Opiates have a unique place in medicine in the treatment of pain, although they also have problems due to the potential of abuse. Most clinically used opioids act through mu opioid receptors. Yet, the wide range of responses among patients to individual drugs and the demonstration of incomplete cross tolerance among mu opioids has raised questions regarding how these drugs could all be acting through a single mu receptor. Pharmacological studies going back over twenty years have suggested the existence of multiple subpopulations of mu receptors, a concept that has now been confirmed with the cloning of splice variants of the cloned mu receptor MOR-1 in mice, rats and humans. Understanding the role of these receptor variants in behavior is important for the optimal use of these drugs. In this application we propose to extend ongoing studies correlating the cloned MOR-1 variants with their functions in vivo. We believe that the effects of mu opioids in vivo reflect the summation of actions from a number of mu receptor variants and that differences among the mu drugs reflects their differing efficacies for these receptor populations. We propose to examine this hypothesis using both antisense mapping, knockout animals and traditional behavioral approaches. We also will map the expression of the variants in these models immunohistochemically. Additional studies will focus on topical mechanisms of opioid action as a model system to examine these variants in a more defined system. Finally, we will expand upon the role of transporters in opioid tolerance. Together, these studies should provide insights into the role of the MOR-1 splice variants on opioid action and a better understanding of the use of these drugs.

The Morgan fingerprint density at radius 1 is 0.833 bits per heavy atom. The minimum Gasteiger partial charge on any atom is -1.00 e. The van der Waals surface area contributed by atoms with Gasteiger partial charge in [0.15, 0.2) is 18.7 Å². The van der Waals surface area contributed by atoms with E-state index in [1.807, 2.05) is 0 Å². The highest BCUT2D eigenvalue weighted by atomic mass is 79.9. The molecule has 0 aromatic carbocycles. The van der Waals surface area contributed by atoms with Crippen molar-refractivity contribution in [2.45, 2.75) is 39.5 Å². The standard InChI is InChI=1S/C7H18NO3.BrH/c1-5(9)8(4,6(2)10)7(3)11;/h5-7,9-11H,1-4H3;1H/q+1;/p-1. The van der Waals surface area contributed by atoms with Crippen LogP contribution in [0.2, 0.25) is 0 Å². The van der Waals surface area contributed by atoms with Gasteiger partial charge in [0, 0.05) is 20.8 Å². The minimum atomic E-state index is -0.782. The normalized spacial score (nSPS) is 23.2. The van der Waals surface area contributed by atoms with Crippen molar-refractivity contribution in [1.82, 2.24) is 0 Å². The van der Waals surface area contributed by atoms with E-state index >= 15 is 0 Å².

Public Health Relevance

Morphine and related mu opiates produce their effects through a set of mu receptors, including both analgesia and most of their side-effects. These mu subtypes have been cloned and characterized at the molecular level. By understanding the functional roles of the various mu receptor subtypes, it may be come possible to develop analgesics lacking these side-effects, and possibly even reinforcing potential.

National Institute of Health (NIH)
National Institute on Drug Abuse (NIDA)
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Special Emphasis Panel (ZRG1-MDCN-F (02))
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Rapaka, Rao
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Sloan-Kettering Institute for Cancer Research
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